God of War's director of photography breaks down three pivotal scenes that shaped the game's masterful cinematic style.
With God of War shipped and in the hands of our fans, I find myself contemplating the moments that helped define the new visual cinematic style we utilized for God of War. Each of these moments was a mental turning point, starting with “Can this be done with the tools we have?”, which moved onto “Can we pull this off without breaking our visual language?” and, mostly, ended with “I can’t believe we pulled this off.”
I’d like to share three of these moments, each of them defining a key cinematic milestone that paved the way moving forward.
Cinematic challenge: Can we use traditional cinematic/visual storytelling when the disciplines required are cross-departmental while we don’t cut the camera?
Reading the first draft of the script, this scene drew my attention. Even though it went through quite a bit of iteration in production, the crux of it always struck me as pivotal. This is the last scene we experience before our heroes start the first leg of their epic journey. Establishing core empathy fundamentals and key tension points was critical. If not, why would we care about this journey in the first place? Our writers (Matt Sophos and Rich Gaubert) did a great job setting up these fundamentals and I wanted to make sure the message was delivered subtly, but in a clear and evocative manner.
- What’s the relationship between Kratos and his son? How do they feel about each other?
- How do they feel about the loss of the mother?
- How does Kratos feel about being a single father?
I decided to use the blue, cold, harsh tones of the “outside” to represent Kratos, Kratos as a father (at least at that point in the story) and the dangerous journey they have ahead of them. We used this light in sharp, high contrast for punctuation. We then chose the soft warmth of the indoors to define the rare safety the mother provided, using that to portray the softer emotions.
The challenge was staging the acting and camera to play against these two moods and to help define the core relationships and personalities, all without cutting the camera. Compounding these challenges were the technological limitations of creating sophisticated lighting models for real time rendered scenes. Our lighter (Greg Montgomery) did an amazing job balancing these assets.
Wide angle lens, emphasizing the environment, combined with the blue cold morning light. Atreus is outside, he’s in his father’s domain.
The door “wipes the shot,” revealing a body on the table. It’s lit in warm light, washing the interior with warm and safe mood. Atreus is still backlit cold.
The cold back light fades, Atreus is slowly enveloped by warm light. The lens slowly zooms, creating a sense of intimacy to partner with the lighting shift. Atreus is leaving the realm of his father and transitioning to the memories of his mother.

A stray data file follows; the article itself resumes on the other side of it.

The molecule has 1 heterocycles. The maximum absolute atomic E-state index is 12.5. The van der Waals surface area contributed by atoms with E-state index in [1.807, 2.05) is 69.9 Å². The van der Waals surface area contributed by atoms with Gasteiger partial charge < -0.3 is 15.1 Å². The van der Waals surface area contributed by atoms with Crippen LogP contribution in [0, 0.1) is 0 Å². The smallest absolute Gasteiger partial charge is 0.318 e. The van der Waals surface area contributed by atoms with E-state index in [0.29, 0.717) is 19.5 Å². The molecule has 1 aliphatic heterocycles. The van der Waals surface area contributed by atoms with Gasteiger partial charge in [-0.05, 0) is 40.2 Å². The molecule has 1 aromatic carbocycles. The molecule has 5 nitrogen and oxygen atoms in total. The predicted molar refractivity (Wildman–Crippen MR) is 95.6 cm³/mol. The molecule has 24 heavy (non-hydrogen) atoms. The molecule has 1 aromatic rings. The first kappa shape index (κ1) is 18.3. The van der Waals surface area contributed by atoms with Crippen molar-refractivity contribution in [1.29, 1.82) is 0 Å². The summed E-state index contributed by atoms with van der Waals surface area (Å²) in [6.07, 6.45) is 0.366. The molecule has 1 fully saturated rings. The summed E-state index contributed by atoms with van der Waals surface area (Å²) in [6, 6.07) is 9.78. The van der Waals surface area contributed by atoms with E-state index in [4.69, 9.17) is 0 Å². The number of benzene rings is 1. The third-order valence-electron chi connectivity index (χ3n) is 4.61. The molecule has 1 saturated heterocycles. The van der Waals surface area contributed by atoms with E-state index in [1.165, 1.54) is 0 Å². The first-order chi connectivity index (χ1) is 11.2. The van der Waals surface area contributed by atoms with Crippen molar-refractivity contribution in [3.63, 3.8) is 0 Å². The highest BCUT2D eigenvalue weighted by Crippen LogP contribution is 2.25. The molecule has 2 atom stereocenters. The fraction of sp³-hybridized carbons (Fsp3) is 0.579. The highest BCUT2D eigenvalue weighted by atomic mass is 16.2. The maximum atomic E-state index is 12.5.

Soft warm light, tight lens, a sense of warm intimacy amidst tragedy. This is Atreus’ moment to mourn his mother. Kratos is no longer “in the picture.” Atreus is fully in his mother’s domain, where he has been all his life where he is comfortable… where he “belongs.”
Camera violently whips left, revealing Kratos, faceless, silhouetted in black against cold blue. The intimacy is broken. The image radiates “Pull it together boy, act like a man!”
Lens pulls back a little wider as Kratos takes over the scene. Just before he steps into the warm light of the candles, the camera orbits behind him, keeping him pooled in blue light. He just brought the “cold chill” into the room.
Atreus takes the hint; he musters up and collects himself, now washed in blue as well. He is no longer in the mother’s realm, he is now under the rule of his father. He wipes his eyes and steps off frame.
Atreus is no longer in the frame. Kratos is now alone. He no longer has to uphold the role of the stern father and he can now shift into the role of the mourning husband.
Camera orbits to give the sensation of “transition.” Kratos is wiped from cold blue to warm orange. He is still up lit, looking ominous. The emotion of the moment registers with him, but he is still the hard warrior, resisting giving in.
Kratos’ shell cracks, he leans into the light, the light is now soft, warm. He has entered the mother’s domain, revealing “softer” emotion for one of only three times he will do so in journey.
The brief moment is over. Kratos turns away from the warm light. We re-reveal Atreus, Kratos is back to being the stern father, his idea of what a relationship with a son is. They are both bathed in cold light. Back to the business at hand.
Two more beats resonated with me as I read the script for this scene. The lighting was strongly dictated by the environment at this point, so I chose to emphasize them in my framing and staging.
When Atreus drops the knife, we lose Kratos in the shot. The moment becomes all about Atreus and his need and deed. When Kratos is re-introduced into the scene, it’s with a gunslinger framing. A menacing shot, full of aggressive intent. Atreus looks at Kratos, his face reflecting that same doubt of “Uh-oh…” Then Kratos breaks the tension by leaning down, pulling a bandage off his own arm and bandaging Atreus.